O’Mahony follows O’Neill’s ‘free’ advice

Five steps back and four to the side — a free-taking routine which has transformed Cathal O’Mahony’s prowess from the dead ball and one which Colm O’Neill was instrumental in bringing about.

O’Mahony follows O’Neill’s ‘free’ advice

Five steps back and four to the side — a free-taking routine which has transformed Cathal O’Mahony’s prowess from the dead ball and one which Colm O’Neill was instrumental in bringing about.

Cork U20 full-forward O’Mahony nailed three placed-ball efforts in Saturday’s All-Ireland final, hiking to 12 the number of frees he converted across their four championship outings.

The two he landed off the floor during the second half at O’Moore Park were particularly impressive. Certainly, neither could be classed as straightforward given both were taken from out near the main stand sideline around 45m from the Dublin posts.

Described by John Divilly as a “special archer” in these pages on Saturday, Longford footballer Mickey Quinn, present in Portlaoise, tweeted that O’Mahony is “one of the best strikers of a ball off the ground I’ve seen in a long time”.

O’Mahony revealed he kicks at least 150 frees a week and explained how selector Colm O’Neill, someone the young Mitchelstown forward has long admired, helped him become the free-taker he is.

“The free-taking doesn’t come in one day, we practise the whole year long. Having Colm O’Neill in the background was unbelievable,” says O’Mahony.

“The very first night we met Colm, he told a couple of us free-takers to make out a routine and stick to it. And my routine has never changed since. Then it becomes about getting the strike, accuracy, and curl right because we have the distance.

“My routine would be five steps back and four to the side. I stick to that. I was always a free-taker with the minors coming up, but each time you’d just set the ball down and judge it yourself. It helps immensely when you have a set routine.

“When you get a free, the first thing that comes into your head is the routine. You are counting the steps in your head, then you are looking at the ball, looking at the posts, and judging the wind before going for it.”

O’Mahony said there was a collective shakiness after a horror 12-minute opening but never questioned their ability to reel Dublin in.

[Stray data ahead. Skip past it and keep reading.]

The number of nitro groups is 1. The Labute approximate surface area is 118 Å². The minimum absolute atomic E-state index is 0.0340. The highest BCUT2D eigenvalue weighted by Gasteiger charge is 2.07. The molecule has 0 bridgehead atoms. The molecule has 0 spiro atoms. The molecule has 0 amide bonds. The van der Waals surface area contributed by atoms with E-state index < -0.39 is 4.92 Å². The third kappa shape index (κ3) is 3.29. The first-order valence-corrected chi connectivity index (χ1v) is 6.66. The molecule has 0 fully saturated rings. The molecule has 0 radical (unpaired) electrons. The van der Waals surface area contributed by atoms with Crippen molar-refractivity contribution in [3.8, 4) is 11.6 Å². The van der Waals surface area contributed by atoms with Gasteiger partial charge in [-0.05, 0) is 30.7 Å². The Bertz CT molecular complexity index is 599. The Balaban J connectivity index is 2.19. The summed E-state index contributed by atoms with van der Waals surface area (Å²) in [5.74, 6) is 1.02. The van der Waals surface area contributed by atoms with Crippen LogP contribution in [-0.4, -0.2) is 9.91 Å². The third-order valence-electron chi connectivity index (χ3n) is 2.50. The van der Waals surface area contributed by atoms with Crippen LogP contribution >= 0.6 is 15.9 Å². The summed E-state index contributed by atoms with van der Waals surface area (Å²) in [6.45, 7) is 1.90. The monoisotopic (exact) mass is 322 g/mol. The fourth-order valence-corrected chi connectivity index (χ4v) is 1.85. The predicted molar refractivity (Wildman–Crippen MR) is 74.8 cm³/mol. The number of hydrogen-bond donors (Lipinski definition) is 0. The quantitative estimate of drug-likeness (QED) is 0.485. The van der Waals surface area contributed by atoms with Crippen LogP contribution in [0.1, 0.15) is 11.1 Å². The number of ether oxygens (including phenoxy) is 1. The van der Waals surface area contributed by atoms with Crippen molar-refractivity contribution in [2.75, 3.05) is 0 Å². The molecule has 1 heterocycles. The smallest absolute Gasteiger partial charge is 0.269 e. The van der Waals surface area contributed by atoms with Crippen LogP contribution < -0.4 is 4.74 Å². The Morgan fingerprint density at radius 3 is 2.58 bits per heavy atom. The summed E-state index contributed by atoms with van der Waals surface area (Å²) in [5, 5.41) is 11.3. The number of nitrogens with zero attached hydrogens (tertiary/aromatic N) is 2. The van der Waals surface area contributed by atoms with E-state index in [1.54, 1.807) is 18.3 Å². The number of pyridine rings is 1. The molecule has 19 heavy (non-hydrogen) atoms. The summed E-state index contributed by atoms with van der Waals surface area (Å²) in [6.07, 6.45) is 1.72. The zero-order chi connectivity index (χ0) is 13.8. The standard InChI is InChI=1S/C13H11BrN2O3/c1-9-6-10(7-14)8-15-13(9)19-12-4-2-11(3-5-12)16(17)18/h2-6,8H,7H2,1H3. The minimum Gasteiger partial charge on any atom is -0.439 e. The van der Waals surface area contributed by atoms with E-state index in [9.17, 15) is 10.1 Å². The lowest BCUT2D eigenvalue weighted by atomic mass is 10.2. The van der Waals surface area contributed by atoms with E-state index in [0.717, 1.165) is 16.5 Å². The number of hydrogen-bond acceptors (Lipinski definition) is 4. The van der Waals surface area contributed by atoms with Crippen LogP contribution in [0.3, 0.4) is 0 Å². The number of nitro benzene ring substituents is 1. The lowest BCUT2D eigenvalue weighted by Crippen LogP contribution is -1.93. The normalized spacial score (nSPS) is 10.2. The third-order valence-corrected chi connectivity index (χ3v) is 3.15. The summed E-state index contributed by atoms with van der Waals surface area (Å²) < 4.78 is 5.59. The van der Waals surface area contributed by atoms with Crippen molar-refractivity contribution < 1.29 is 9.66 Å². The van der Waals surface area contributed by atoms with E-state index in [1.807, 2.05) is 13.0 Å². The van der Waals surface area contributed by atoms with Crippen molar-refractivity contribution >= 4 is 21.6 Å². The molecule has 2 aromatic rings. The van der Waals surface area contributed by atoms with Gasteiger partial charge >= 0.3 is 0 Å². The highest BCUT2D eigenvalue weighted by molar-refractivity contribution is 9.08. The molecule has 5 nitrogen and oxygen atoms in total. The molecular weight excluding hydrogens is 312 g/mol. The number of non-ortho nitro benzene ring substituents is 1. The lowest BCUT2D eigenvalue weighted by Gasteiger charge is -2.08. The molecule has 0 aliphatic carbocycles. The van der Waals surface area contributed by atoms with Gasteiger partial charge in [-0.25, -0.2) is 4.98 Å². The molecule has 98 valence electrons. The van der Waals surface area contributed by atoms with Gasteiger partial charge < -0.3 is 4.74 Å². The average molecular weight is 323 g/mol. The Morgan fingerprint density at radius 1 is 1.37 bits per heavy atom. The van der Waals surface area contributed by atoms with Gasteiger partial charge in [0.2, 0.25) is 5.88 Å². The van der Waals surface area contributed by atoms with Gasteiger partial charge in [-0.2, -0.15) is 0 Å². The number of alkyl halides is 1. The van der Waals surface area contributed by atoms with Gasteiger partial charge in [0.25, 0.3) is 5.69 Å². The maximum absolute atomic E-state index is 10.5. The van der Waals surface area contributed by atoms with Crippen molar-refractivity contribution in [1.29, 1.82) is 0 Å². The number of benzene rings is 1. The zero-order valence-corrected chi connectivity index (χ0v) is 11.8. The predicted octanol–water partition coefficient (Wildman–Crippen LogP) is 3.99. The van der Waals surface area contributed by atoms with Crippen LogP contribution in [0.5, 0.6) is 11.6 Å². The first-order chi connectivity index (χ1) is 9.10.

“We were seven down against Tyrone with 24 minutes left so we knew we still had the whole of the second half, when we’d have the wind, to peg it back. That made it easier. We kept to our system and knew it would come right eventually. As we’ve said all year long, we’re dogs — and dogs fight in packs. We kept our pack going and we kept the county going.”

He added: “We said before the game that any sniff of a goal, we’d go for it. You could feel the weight lifting as the goals went in and the crowd really started to get behind us. We weren’t dead and buried, we were coming back. And then we won the kick-out after we got our goal and got a point. That helped as well.

“It was the biggest sporting day of our lives. It was all about belief in each other because we are brothers. There were loads of lads that hadn’t played inter-county before. They refreshed the whole system. They helped us win the All-Ireland.”

O’Mahony, who supplied 2-20 on their run to All-Ireland glory, was adamant that Saturday’s victory is “just the beginning” for this group.

“The seniors and minors are going well. To have Cork football on the rise, we are always a small bit in the shadow of the hurlers, but it is about belief. We always had the footballers, it was about getting a good enough 15 on the field with the right mindset and playing the game the way it should be.

“U20 is just a stepping stone. Colm O’Neill won U21 All-Irelands and then won a senior All-Ireland. This is just the beginning for us. Hopefully, all the lads stick it out and push on to achieve their full potential.”

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